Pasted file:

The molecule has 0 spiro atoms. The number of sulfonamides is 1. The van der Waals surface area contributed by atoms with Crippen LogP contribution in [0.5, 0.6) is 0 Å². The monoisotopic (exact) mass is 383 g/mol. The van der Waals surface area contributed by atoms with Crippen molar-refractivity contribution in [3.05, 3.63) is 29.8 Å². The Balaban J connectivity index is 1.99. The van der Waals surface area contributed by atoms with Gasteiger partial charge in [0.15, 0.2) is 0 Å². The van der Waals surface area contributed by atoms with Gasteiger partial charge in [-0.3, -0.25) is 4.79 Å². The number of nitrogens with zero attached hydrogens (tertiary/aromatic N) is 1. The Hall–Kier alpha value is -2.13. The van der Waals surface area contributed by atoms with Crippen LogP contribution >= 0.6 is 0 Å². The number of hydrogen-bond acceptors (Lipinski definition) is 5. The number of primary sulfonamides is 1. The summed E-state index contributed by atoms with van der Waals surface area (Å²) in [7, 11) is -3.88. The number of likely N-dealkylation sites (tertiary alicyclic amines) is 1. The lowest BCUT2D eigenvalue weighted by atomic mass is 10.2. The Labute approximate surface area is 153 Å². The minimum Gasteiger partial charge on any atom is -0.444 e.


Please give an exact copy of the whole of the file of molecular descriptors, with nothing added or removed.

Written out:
The molecule has 0 spiro atoms. The number of sulfonamides is 1. The van der Waals surface area contributed by atoms with Crippen LogP contribution in [0.5, 0.6) is 0 Å². The monoisotopic (exact) mass is 383 g/mol. The van der Waals surface area contributed by atoms with Crippen molar-refractivity contribution in [3.05, 3.63) is 29.8 Å². The Balaban J connectivity index is 1.99. The van der Waals surface area contributed by atoms with Gasteiger partial charge in [0.15, 0.2) is 0 Å². The van der Waals surface area contributed by atoms with Gasteiger partial charge in [-0.3, -0.25) is 4.79 Å². The number of nitrogens with zero attached hydrogens (tertiary/aromatic N) is 1. The Hall–Kier alpha value is -2.13. The van der Waals surface area contributed by atoms with Crippen LogP contribution >= 0.6 is 0 Å². The number of hydrogen-bond acceptors (Lipinski definition) is 5. The number of primary sulfonamides is 1. The summed E-state index contributed by atoms with van der Waals surface area (Å²) in [7, 11) is -3.88. The number of likely N-dealkylation sites (tertiary alicyclic amines) is 1. The lowest BCUT2D eigenvalue weighted by atomic mass is 10.2. The Labute approximate surface area is 153 Å². The minimum Gasteiger partial charge on any atom is -0.444 e.